What happens when a good person finds themselves in a situation where the expectations of the leadership position they occupy do not match their leadership style? For one, you get the Jimmy Carter Presidential Administration. Carter’s “Serving” strategy, as described by Simon Walker, may be an idealistic and honorable way to lead, and can be effective in certain situations, but it relies heavily on the responsibility and maturity of both the leader and of those who are being led.
Walker defines the Serving (RWX) strategy as responsive, back stage leadership. The attributes of this kind of leader are: “Low profile. Pays attention to what the situation needs. Responsive and reactive. Responds to the needs, issues, and concerns of others. Flexible and accommodating. May be led rather than leading.”
Generally speaking, this is not the preferred style US American voters look for in their Commander in Chief. Despite Carter’s unlikely election, which was more a referendum on the incumbent, the nation did not ultimately respond to Carter’s serving style, especially as it faced domestic and international challenges. And when Carter himself had to adapt his style and become more “commanding,” he proved ineffective.
Organizations across the spectrum have stories of seasons when the style of a leader did not match the culture and the chaos this can create. When a leader with a serving style presides over a team that is used to more directive and decisive leadership, the organization can find itself confused and at a loss for how to move forward. Or when a commanding leader takes the reigns of a more collaborative culture, the shift can be disorienting and difficult to overcome.
One of Carter’s strengths was in his ability to relate to people. He intentionally sought out counsel and advice among a large network of people who could help him better relate to what people were experiencing. A word for this is “empathy.” However, as Edwin Friedman illustrates, focusing one’s leadership on feelings can actually decrease responsibility and cause society to regress. “The great myth here is that feeling deeply for others increases their ability to mature and survive.”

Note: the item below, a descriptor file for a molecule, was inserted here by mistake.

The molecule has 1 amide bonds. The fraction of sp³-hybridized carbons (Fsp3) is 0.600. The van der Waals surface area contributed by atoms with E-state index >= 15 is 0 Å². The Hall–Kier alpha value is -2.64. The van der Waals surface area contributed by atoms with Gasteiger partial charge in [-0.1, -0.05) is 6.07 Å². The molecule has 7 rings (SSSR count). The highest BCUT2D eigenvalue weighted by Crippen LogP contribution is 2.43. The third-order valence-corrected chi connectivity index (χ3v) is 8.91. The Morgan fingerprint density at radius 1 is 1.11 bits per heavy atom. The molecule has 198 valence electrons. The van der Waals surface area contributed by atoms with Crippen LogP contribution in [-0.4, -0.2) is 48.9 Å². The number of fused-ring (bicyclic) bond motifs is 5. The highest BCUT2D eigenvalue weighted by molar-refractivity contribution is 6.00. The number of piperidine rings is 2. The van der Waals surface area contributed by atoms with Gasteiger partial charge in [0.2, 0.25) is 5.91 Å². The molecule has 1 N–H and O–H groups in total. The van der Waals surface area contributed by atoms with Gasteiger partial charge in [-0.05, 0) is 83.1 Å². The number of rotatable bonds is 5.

Friedman says that the differentiated leader’s most helpful way to show empathy or attend to people’s feelings is to focus on a “sense of wholeness and coherent organization” and to become “immune” in the sense of “preservation of an organism’s integrity.” Part of Carter’s problem was that in letting the feelings of the electorate guide his leadership, he made decisions that actually created greater anxiety and decreased confidence.
The idea of the servant leader is one that we often talk about in the church, one that we lift up as a model of Jesus’ leadership. This style can be effective, especially as we understand whether or not a leader’s primary motivation is to be in charge of people or to serve people. Modern western society tends to reward the more dominant style of leadership, but still seems to respect and appreciate actions that appear to be based in servanthood.
Perhaps the lesson for any leader is found in Walker’s summary of example of the Serving style of leadership in action. Even more front stage leaders can develop routines and behaviors that help them be more in tune with where their people are. They can pitch in and help in places, thereby gaining a different perspective, a greater appreciation, and building good will. At the end of the day, the Carter Era demonstrates the risks US presidents take when they operate from a less commanding style. But servant leadership and servanthood can be effective styles when leader and followers alike can be trusted with shared responsibility, maturity, and commitment.
 Simon Walker, “The Undefended Leader,” (Carlisle, UK: Piquant, 2010,) 230ff.
 Ibid, 192.
 Edwin Friedman, A Failure of Nerve,” (New York: Church Publishing, 2017,) 143.
 Ibid, 166-7.
 Think “Undercover Boss.”